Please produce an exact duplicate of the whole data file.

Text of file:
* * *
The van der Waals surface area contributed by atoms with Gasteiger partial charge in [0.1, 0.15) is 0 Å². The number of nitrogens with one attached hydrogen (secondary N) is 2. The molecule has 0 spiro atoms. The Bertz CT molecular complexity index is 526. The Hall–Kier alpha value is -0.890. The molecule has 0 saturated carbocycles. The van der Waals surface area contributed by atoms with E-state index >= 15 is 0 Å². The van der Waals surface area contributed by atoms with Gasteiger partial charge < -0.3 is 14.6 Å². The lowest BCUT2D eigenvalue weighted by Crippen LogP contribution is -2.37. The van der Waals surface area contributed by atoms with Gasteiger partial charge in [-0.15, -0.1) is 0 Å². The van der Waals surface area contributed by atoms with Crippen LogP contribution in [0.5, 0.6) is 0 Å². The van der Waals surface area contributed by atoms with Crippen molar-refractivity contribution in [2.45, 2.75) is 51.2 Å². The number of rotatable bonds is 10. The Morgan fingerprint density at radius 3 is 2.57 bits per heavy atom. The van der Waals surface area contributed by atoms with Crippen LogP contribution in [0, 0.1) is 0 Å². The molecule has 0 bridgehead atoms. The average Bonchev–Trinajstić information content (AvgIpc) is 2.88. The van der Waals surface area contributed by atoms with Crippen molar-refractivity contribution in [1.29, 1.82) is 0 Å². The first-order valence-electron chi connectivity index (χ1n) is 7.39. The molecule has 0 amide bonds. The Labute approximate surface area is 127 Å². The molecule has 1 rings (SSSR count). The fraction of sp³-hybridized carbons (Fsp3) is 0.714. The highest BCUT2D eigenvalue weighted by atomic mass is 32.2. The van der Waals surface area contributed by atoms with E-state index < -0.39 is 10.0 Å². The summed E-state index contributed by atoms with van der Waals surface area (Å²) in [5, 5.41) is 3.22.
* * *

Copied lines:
The van der Waals surface area contributed by atoms with Gasteiger partial charge in [0.1, 0.15) is 0 Å². The number of nitrogens with one attached hydrogen (secondary N) is 2. The molecule has 0 spiro atoms. The Bertz CT molecular complexity index is 526. The Hall–Kier alpha value is -0.890. The molecule has 0 saturated carbocycles. The van der Waals surface area contributed by atoms with E-state index >= 15 is 0 Å². The van der Waals surface area contributed by atoms with Gasteiger partial charge < -0.3 is 14.6 Å². The lowest BCUT2D eigenvalue weighted by Crippen LogP contribution is -2.37. The van der Waals surface area contributed by atoms with Gasteiger partial charge in [-0.15, -0.1) is 0 Å². The van der Waals surface area contributed by atoms with Crippen LogP contribution in [0.5, 0.6) is 0 Å². The van der Waals surface area contributed by atoms with Crippen molar-refractivity contribution in [2.45, 2.75) is 51.2 Å². The number of rotatable bonds is 10. The Morgan fingerprint density at radius 3 is 2.57 bits per heavy atom. The van der Waals surface area contributed by atoms with Crippen LogP contribution in [0, 0.1) is 0 Å². The molecule has 0 bridgehead atoms. The average Bonchev–Trinajstić information content (AvgIpc) is 2.88. The van der Waals surface area contributed by atoms with Crippen molar-refractivity contribution in [1.29, 1.82) is 0 Å². The first-order valence-electron chi connectivity index (χ1n) is 7.39. The molecule has 0 amide bonds. The Labute approximate surface area is 127 Å². The molecule has 1 rings (SSSR count). The fraction of sp³-hybridized carbons (Fsp3) is 0.714. The highest BCUT2D eigenvalue weighted by atomic mass is 32.2. The van der Waals surface area contributed by atoms with E-state index < -0.39 is 10.0 Å². The summed E-state index contributed by atoms with van der Waals surface area (Å²) in [5, 5.41) is 3.22.